Why You, A Grown-Ass Woman, Have No Chill Over Your Internet Boyfriends
If you clicked on this piece, I'm going to go ahead and assume you're thirsty AF. And that's great, because it just so happens to be a truly wonderful time to let the thirst flow through you. Just type the names Oscar Isaac, Idris Elba, or Donald Glover into Twitter, and a fountain of pure, unadulterated adoration will unspool — and not just from people who run fan accounts or are young enough to be the target audience for J-14. Nope. You’ll find grown-ass women (yours truly included) expressing ardent, passionate, uninhibited lust for most members of the Internet Boyfriends club, aka any celebrity dude who can enrapture every single Twitter user with an appreciation for beautiful men simply by showing up in a movie, TV series, or a well-timed Snapchat (and, when we’re lucky, a GQ photoshoot).
This casual pastime is more about honestly vocalizing the feelings I'm sure we all had that time Michael B. Jordan tucked a dang cardigan into his slacks and still looked incredible than it is dreaming up sexual scenarios with Idris Elba instead of paying attention in an important budget meeting (although, when the clock is off, get it). It's harmless and lighthearted. But because we truly can't have nice things, some of us still feel as if we have to justify our devotion. If you’re like me, aka a woman whose anxiety keeps her up to date on her taxes and but also obsessing over a minor social interaction 10 years ago in which she might have been awkward, occasionally the old world expectations creep in. Suddenly your inner critic has arrived to squash something as inconsequential as being irrationally moved by a video of Chris Evans and his dog. You find yourself wondering why you, an adult, are posting tweets and Instagram stories and lusting after Oscar Isaac so hard that literally every. single. one. of your coworkers made a reference to The Last Jedi star at your going away party. And if you're single, the mean girl who lives inside of you takes this opportunity to posit that your thirst is actually about you not landing the one thing thing that would make you whole and happy: a romantic partner.
This explosion of randy thoughts isn’t so much about society finally giving women permission to express themselves. It’s happening because more and more women are simply creating their own spaces in which to do so.
Luckily, not only are we not alone, there’s a reason for that rude little voice that tells us we should question our behavior at all. There was a time when this brand of voracious expression was reserved for teens crying at a boy band concert and women who were seen as desperate or out of touch for expending so much energy fantasizing about a person they didn’t even know. We were expected to out-grow our fascinations with handsome, talented men that Hollywood paraded in front of us and instead become fascinated with real men, prizes that so many of them are. The message in pop culture, but also just in the general cultural consciousness, was that women are and should be more guarded about our sexual desires, perpetuating the fantasy that we are winnable, steely against all sexuality until coaxed into desire by some worthy dude with job security and a decent car.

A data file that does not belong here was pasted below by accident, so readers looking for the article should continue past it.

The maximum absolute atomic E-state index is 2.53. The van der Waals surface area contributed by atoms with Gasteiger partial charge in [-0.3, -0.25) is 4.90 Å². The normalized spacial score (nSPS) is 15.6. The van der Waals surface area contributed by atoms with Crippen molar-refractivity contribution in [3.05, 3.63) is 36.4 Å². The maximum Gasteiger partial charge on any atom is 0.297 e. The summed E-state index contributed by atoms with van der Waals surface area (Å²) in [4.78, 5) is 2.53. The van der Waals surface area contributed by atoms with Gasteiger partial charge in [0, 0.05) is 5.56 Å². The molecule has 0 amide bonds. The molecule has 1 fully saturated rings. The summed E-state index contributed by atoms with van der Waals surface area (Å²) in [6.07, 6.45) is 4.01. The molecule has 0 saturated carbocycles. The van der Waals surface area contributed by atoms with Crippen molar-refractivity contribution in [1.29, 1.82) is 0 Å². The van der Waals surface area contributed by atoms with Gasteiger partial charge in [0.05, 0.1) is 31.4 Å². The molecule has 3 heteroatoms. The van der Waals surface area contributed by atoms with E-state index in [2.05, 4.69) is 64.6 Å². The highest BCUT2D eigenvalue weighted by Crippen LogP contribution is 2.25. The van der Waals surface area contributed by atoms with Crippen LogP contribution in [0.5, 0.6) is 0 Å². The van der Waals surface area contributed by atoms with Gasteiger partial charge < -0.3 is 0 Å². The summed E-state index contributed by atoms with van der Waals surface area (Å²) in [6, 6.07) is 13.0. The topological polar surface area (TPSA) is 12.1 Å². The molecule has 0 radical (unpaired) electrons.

Fortunately, somewhere along the way, pop culture (and then culture in general) started to catch up with the fact that frankly, that’s not how women actually are. We aren’t prim and proper, waiting for someone to bait our sexuality out of us. We’re lusty and sexual as hell, and a piece of is gleefully and extremely evident in our abject and public jonesing for that guy from New Girl.
There’s a reason Sex & The City, for all its many warts, felt like such a revolution. Women finally felt seen and allowed to speak freely about their true desires. Carrie Bradshaw & friends’ frequent, overtly sexual, and iconic brunch debriefs didn’t spur a tradition among real women, it mirrored it. But lusting after real men in the real world was one thing, lusting after the unattainable famouses was another. I still remember the first time I saw the Season 4 episode, “The Agony And The Ex-tacy,” in which a discussion of Samantha’s thing for a priest she calls “Friar Fuck” takes a detour into an open discussion of the foursome’s deepest celebrity fantasies — it should be stated, though, that both Carrie and Miranda have the misguided perception that Russell Crowe belongs on this list (their George Clooney addition, however, is spot on). Hearing these women, with careers and totally full lives spend just as much energy lusting after celebrities as I am sometimes wont to do was quite simply liberating. It was exactly as Samantha says: “It’s imagination. It’s fun and perfectly healthy.”
'When you see other people’s thirsty tweets being shared thousands of times with thousands of co-signs, it makes it easier to acknowledge your similar thoughts, and people feel safer to admit their naughty feelings...' - Nichole Perkins
Jump forward to 2014, when a little show called Jane The Virgin burst onto the scene, placing a heavy focus on romance novels and their sister genre, the telenovela. Both genres run on sex, and have, at various points in their existence been synonymous with sad (and — I already regret using this word — desperate) housewives. But when Gina Rodriguez’s Jane Villanueva took on the genre, it explored feminine lust with care and grace, digging out all the ways in which lust makes us who we are. Jane wasn’t obsessed with romance novels and The Passions of Santos (awkwardly, the series that was later revealed to star her long lost father) because she was a virgin and thus lacking sexual passion in her own life. (As we saw on multiple occasions, she and her then-boyfriend Michael found plenty of ways to um, entertain themselves.) No, Jane saw the depth of emotion, truth, and womanhood that are expressed when a woman embraces her truest, lustiest self. While women have been trained for eons to hide their thirst for stories full of passion, intrigue, sex, and sensuality, Jane The Virgin walked right onto prime time television and waved the flag for them all.
In 2018, it’s pretty commonplace to see women expressing their lust on the big and small screens — from Lady Bird (wherein Saoirse Ronan asserts herself when she feels the time is right to lose her virginity) to Game of Thrones (few fans will forget the moment in which Daenerys and Missandei dished about Missandei’s night of passion with Grey Worm) to a particularly free moment in The Handmaid’s Tale Season 1 (despite being sexually repressed and abused by law, June seeks out her clandestine sexual partner Nick in the middle of the night and experiences true, ecstatic satisfaction). Now, women getting their lust on onscreen are pretty much everywhere.